6th Regional Meeting: Call For Equitable And Consistent Sentencing On Sexual Assault

The jailing today of a prominent Christian pastor for sexual assault is a welcome sign that perpetrators of violence against women – whoever they may be – are being made to face justice for their offences, but it also illustrates some of the difficulties the courts have in consistent and equitable sentencing.

In jailing Reverend Epeli Ratabacaca for the sexual assault of a woman who turned to him for spiritual help, the High Court recognised “the pre-meditation of the offending” and the position of power and influence Ratabacaca occupied, but the judge also pointed out that no tariffs have yet been set since criminal offences were reclassified under the Crimes Decree which came into force in early 2010.

However, while the court classified Ratabacaca’s at the lower end of the offending scale and pointed out that Ratabacaca had no previous criminal record, research has shown that those convicted of sexual assault had previously demonstrated a pattern of behaviour that often culminates in sexual assault. In Ratabacaca’s case, he first had contact with the woman in 2000 – at least 11 years before the incident for which he was charged occurred.

For a person with immense influence over others, Ratabacaca had an even greater responsibility not to take advantage of the power that he wielded.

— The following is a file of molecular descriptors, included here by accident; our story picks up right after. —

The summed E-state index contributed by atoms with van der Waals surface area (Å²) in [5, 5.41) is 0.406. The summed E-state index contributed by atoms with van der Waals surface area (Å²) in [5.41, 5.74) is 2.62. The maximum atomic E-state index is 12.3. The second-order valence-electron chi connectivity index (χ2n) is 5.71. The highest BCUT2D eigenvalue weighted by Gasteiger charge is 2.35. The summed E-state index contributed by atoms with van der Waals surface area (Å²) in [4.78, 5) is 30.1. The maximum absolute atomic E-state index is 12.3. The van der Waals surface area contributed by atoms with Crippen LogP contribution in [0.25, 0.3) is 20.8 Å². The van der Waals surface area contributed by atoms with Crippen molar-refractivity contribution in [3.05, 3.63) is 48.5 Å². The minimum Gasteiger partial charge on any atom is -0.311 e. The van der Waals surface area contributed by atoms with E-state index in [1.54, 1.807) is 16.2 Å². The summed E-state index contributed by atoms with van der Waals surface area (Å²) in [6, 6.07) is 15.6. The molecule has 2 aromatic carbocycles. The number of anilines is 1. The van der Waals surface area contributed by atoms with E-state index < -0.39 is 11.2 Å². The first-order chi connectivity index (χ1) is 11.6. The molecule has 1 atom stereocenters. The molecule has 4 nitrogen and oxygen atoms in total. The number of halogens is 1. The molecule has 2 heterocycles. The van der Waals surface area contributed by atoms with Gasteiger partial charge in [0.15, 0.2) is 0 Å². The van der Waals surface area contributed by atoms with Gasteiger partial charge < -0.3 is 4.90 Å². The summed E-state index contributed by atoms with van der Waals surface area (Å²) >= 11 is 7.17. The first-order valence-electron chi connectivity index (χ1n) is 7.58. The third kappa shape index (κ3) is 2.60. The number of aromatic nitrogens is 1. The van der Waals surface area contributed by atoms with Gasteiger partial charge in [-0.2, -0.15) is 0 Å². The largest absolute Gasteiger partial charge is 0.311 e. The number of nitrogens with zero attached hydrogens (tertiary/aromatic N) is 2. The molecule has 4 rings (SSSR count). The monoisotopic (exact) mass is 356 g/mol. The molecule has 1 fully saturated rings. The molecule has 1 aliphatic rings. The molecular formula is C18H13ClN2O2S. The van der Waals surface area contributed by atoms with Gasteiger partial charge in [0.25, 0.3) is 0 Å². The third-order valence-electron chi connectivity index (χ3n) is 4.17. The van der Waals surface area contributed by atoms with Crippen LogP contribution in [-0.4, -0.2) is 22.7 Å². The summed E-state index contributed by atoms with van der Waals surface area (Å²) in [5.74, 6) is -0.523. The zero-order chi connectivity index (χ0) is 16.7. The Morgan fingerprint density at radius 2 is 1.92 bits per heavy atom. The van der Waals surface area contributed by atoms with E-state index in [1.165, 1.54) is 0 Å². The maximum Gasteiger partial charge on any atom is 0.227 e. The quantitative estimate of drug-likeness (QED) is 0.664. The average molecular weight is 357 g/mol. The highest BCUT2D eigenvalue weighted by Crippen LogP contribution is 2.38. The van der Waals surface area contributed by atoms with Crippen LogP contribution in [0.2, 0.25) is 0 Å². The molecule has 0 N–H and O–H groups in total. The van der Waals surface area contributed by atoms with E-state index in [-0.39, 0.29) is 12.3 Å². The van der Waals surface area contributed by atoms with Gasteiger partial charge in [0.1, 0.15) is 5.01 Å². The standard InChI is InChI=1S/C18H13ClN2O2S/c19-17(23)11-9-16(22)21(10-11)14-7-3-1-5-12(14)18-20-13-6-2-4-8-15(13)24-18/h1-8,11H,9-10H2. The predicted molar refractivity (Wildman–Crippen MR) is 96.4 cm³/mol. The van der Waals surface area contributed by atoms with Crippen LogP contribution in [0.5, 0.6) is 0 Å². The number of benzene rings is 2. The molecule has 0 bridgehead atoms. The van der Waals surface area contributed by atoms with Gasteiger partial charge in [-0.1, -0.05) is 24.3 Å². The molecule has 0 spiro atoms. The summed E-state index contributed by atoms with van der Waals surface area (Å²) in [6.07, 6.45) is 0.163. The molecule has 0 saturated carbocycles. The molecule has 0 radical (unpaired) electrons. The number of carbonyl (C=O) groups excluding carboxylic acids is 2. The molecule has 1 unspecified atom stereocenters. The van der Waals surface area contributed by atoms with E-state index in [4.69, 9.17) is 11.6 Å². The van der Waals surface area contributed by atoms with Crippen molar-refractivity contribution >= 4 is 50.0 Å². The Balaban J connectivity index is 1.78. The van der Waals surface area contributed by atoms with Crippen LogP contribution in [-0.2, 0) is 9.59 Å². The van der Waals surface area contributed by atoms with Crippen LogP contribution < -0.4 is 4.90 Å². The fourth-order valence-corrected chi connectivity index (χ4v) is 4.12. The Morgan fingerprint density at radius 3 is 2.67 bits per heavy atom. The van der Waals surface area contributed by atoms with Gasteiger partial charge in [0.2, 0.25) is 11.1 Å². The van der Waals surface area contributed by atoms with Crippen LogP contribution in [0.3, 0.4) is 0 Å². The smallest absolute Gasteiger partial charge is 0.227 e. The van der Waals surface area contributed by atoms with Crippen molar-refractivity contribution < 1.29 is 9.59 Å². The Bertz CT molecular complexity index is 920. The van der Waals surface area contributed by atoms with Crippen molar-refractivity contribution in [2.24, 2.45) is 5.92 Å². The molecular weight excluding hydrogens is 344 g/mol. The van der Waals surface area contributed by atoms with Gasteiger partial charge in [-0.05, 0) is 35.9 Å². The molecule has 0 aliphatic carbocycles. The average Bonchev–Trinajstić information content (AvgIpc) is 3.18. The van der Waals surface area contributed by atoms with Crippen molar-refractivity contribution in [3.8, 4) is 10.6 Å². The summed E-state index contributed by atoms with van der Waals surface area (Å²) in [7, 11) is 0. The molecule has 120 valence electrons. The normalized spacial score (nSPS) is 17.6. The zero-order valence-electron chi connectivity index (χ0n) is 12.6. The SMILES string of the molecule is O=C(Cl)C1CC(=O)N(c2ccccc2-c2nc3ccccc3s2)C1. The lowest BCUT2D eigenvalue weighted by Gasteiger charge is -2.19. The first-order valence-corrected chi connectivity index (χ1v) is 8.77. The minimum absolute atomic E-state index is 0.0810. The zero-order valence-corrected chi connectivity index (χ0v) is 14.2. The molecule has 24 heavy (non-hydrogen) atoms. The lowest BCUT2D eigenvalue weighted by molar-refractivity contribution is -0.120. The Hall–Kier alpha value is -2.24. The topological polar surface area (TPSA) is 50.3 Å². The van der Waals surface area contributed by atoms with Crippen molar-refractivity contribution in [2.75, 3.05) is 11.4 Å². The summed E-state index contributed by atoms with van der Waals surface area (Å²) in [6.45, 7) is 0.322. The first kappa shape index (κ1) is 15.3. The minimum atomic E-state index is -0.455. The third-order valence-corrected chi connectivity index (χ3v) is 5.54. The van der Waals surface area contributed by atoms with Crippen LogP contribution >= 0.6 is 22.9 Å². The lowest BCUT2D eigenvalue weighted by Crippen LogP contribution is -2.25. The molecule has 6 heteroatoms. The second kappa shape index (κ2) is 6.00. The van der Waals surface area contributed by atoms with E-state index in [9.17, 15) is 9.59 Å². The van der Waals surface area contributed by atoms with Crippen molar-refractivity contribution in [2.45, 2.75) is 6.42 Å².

It is on this point that we believe the court failed to adequately consider the issues involved and send a clear message to all that despite a person’s supposedly “exemplary record” and position in society, any form of sexual violence will not be tolerated.

The judge failed to adequately consider the immense position of power and influence that Ratabacaca held over the woman he assaulted even though the judge found that the pastor had “gone to some lengths to engineer” the circumstances to allow the woman to be alone with him, and other acts that pointed to blatant pre-meditation.

Ratabacaca will effectively only serve a sentence of less than a year-and-a-half for an offence which carries the maximum penalty of 10 years.

The Fiji Women’s Crisis Centre reiterates its call that training is necessary for judicial officers to understand the dynamics of sexual violence and the wide-ranging impacts of assault on survivors of violence.

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